The mandate of "terriorism and security" is very broad, Denton observed. Beyond that, he said, CIA Director William J. Casey and Senate Intelligence Committee Chairman Barry M. Goldwater (R-Ariz.) have been inviting him to various briefings on terrorism -- hardly a manifestation of jurisdictional jealousies.
"It seems to me to make sense to take a look at the whole circuit," Denton said. "To see how the FBI's effort in this country integrates with the CIA's."
The subcommittee also has what Lisker describes as a secret "agenda" of organizations it intends to investigate "from the internal security and national security point of view." The list of potential targets, it seems, is constantly being revised and refined.
"We're adding and deleting subjects from it all the time," Lisker said.
One glimpse of what may be in store can be seen in the conservative Heritage Foundation's report on the intelligence community. It called for a crackdown on domestic radicals, revival of the internal security apparatus in Congress and the executive branch, and revocation of the guidelines telling U.S. intelligence agencies how to operate within the Constitution.
It also suggested some of the suspects who might warrant investigation, from "the several communist parties" and principal Ku Klux Klans to organizations such as Tom Hayden's Campaign for Economic Development and the Institute for Policy Studies, a Washington-based think tank that has come under increasing right-wing attack in recent months.
In addition to these and other potential "internal security problems," the Heritage Foundation report warns that "terrorist cadres" grow out of "the splinters of dissident or extremist movements" which, in turn, must be kept "under at least moderate surveilance" and tracked "through the cumulative compilation of comprehensive files."
Another danger, the report asserts, is that "clergymen, students, businessmen, entertainers, labor officials, journalists and government workers may engage in subversive activities without being fully aware of the extent, purpose or control of their activities."
Much the same rationale was used in the 1940s and '50s for the free-wheeling investigations of domestic communism and so-called "comsymps" (communist sympathizers) who found themselves tarred in the process.
The Heritage Foundation report was written by Samuel T. Francis, who has since joined the staff of Sen. John East (R.N.C.), another member of the subcommittee on terrorism. Aides to Sen. Orrin Hatch (R-Utah), the third Republican on the panel, have reportedly suggested the San Francisco magazine, Mother Jones, as a candidate for investigation.
A pamphlet by the Center for Constitutional Rights of New York charges that the subcommittee on security and terrorism "has the capability and support to move this country back to the dark ages of McCarthyism." Denton, who says he believes in "consensus," has been striving to allay such fears. He noted at the subcommittee's first hearing Feb. 20, on an FBI authorization bill, that its very creation had "given rise to unfortunate speculation."
He went even farther at a Jan. 16 executive session of the Judiciary Committee, telling colleagues that he would strive "to avoid the image of violating and the impression we are violating anyone's rights." Denton added in an interview that he planned to tackle the issues in such a way that "a liberal is going to get enthusiastic about this." After all, he reasoned:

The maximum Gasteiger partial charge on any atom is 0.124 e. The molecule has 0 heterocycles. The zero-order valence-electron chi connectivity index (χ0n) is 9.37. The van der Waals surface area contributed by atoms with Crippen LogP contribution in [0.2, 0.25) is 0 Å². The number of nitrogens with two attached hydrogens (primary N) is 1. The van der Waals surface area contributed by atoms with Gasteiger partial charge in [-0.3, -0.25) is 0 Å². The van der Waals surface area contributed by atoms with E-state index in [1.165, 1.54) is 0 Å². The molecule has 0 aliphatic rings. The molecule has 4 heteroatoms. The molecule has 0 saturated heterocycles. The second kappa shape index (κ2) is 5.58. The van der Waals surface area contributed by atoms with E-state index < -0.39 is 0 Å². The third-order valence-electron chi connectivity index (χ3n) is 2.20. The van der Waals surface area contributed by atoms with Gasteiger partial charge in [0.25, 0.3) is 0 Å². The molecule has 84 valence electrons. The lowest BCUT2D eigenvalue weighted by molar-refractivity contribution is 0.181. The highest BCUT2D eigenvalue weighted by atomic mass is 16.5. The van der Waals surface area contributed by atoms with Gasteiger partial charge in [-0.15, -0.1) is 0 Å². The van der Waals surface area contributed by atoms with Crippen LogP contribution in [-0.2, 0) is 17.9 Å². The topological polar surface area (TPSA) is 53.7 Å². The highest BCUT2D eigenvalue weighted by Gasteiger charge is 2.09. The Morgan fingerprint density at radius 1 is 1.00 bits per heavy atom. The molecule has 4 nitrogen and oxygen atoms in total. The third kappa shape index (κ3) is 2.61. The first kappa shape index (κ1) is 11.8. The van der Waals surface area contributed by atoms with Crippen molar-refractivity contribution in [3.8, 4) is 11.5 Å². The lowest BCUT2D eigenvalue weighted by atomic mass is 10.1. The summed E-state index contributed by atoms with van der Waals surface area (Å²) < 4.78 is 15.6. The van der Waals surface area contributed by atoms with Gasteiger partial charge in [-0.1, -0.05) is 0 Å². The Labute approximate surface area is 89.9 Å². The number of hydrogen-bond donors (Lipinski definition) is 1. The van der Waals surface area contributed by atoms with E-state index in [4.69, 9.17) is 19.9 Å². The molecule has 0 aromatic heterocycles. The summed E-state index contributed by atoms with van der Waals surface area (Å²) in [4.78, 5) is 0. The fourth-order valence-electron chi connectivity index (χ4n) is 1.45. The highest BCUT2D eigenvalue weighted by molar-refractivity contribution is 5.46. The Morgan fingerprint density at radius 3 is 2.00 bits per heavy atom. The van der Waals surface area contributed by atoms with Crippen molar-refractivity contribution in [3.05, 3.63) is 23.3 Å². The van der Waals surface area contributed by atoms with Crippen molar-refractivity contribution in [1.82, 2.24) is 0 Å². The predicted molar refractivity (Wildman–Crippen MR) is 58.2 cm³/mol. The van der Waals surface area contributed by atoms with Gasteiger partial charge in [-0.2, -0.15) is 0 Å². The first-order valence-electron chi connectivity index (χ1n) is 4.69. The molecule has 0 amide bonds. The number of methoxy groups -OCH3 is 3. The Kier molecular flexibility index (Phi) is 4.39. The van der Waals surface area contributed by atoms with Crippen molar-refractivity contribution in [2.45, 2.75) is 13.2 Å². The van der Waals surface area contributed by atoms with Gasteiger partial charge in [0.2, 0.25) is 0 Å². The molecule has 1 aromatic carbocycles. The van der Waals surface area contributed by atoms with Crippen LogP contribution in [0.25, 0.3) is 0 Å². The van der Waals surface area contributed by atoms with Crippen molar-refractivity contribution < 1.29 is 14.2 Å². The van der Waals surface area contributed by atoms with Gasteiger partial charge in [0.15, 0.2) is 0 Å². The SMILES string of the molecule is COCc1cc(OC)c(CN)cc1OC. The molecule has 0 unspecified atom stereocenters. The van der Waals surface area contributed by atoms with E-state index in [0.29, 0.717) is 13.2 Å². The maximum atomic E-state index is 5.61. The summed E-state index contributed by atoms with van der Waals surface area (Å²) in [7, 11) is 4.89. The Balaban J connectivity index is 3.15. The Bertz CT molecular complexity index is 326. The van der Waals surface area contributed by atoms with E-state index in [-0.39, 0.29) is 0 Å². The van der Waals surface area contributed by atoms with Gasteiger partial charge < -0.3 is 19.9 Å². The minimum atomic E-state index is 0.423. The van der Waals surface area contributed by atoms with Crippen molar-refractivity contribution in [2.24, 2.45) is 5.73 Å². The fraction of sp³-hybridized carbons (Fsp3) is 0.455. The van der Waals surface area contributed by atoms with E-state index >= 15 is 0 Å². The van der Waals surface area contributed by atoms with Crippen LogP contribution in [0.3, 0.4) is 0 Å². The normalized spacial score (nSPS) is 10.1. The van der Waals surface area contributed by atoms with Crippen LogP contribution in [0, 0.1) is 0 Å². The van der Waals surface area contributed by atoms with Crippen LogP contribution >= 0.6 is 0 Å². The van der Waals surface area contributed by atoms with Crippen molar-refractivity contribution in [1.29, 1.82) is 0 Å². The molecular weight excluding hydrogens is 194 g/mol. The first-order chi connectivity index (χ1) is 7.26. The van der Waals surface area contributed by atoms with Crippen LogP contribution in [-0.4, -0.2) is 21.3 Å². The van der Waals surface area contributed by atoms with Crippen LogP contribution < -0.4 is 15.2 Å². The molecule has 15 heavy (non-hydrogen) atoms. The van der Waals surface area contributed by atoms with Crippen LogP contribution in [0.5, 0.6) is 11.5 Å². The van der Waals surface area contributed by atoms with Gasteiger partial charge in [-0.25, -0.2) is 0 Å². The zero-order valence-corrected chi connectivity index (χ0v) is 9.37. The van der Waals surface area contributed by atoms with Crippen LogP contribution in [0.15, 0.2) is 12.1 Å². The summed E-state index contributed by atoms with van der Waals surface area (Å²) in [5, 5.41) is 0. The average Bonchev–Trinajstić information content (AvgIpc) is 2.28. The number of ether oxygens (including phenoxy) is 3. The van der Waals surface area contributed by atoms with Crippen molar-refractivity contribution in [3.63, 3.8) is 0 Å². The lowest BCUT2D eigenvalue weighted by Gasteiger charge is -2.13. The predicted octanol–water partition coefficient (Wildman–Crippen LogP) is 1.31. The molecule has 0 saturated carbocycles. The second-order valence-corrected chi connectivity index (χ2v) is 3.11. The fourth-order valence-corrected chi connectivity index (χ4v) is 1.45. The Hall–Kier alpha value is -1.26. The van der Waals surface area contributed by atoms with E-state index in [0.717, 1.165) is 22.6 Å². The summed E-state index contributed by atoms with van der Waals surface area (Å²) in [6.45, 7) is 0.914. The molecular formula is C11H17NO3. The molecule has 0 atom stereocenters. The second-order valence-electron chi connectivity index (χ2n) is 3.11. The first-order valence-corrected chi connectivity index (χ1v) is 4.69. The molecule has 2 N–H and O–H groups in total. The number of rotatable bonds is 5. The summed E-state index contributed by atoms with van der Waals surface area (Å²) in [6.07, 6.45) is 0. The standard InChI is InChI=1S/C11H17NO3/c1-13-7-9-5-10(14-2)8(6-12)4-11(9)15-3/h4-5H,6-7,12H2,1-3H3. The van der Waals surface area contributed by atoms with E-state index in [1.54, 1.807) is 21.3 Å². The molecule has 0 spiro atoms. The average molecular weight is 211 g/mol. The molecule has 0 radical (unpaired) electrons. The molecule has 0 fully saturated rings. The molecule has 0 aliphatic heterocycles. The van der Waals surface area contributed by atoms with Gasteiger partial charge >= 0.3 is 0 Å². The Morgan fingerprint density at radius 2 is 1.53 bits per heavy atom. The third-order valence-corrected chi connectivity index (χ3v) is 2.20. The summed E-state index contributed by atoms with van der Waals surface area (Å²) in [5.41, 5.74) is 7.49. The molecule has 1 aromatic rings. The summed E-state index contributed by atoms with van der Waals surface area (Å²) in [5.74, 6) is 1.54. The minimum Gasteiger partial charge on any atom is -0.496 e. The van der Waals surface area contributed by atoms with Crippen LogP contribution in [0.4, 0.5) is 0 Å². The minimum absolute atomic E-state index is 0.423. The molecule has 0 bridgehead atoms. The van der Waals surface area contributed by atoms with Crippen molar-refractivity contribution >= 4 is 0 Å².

"Doesn't a liberal believe in freedom?"
Sen. East voiced a similar theme at the subcommittee's first session, asserting that "the greatest threat to civil liberties in the world today is terrorism."
In the United States itself, however, the threat has yet to measure up to all the denunciations of it. The FBI says it has much bigger problems -- with organized crime, white-collar crime and foreign counterintelligence work heading the list. Countering terrorism in this country on a day-to-day basis is one of the bureau's lowest priorities -- reportedly No. 17 on at least one rundown of FBI needs.
At the Feb. 20 hearing, perhaps to the Senate subcommittee's chagrin, the FBI even recommended a reduction of 21 permanent positions in its terrorism unit, one of the biggest personnel cuts in the bureau's proposed $743.5 million budget. The request, FBI executive assistant director Lee Colwell emphasized, "is based on experience."
"There has been a decline in terrorist acts in the United States in the past three years -- not worldwide, but in the United States," Colwell testified. "Our resource request is based on what we are experiencing."
That experience, according to FBI officials, shows a total of 30 terrorist incidents in 1980, compared to 47 in 1979 and 69 in 1978. There were 111 such incidents in 1977. Casualties fluctuated. There were 11 dead and injured from terrorist incidents in this country in 1977, eight in 1978, a high of 47 in 1979, and 20 last year.
Terrorist groups listed by the FBI as "active," primarily anti-Castro Cubans and Puerto Rican nationalists, dropped sharply throughout the four-year period, from a total of 111 in 1977 to 28 last year.
FBI officials say they have about 10 organizations, ranging from the Communist Workers Party to the Ku Klux Klan, and 47 individuals under domestic security investigation at this time, a stark contrast to the thousands of probes that were under way less than a decade ago. At the same time, the bureau has stepped up its foreign counterintelligence, which operates under a more permissive set of guidelines and has its own antiterrorist agents. They keep watch on a separate and classified number of international groups operating within the United States, such as the anti-Castro Omega 7.
Some of the senators at the hearing still seemed disappointed by the FBI's proposed personnel cutback in the terrorism (as distinct from foreign counterintelligence) program.
In light of "a growing pattern of international terrorism," East suggested, "might we not be prudent to anticipate it and to budget accordingly so we do not have first to bear the brunt of terrorism before we begin to react to it, begin to build some sort of response to it?"
"I am looking for preventive medicine here," the North Carolina Republican emphasized. "I am wondering about that narrow statistical point, whether that is a good way of measuring."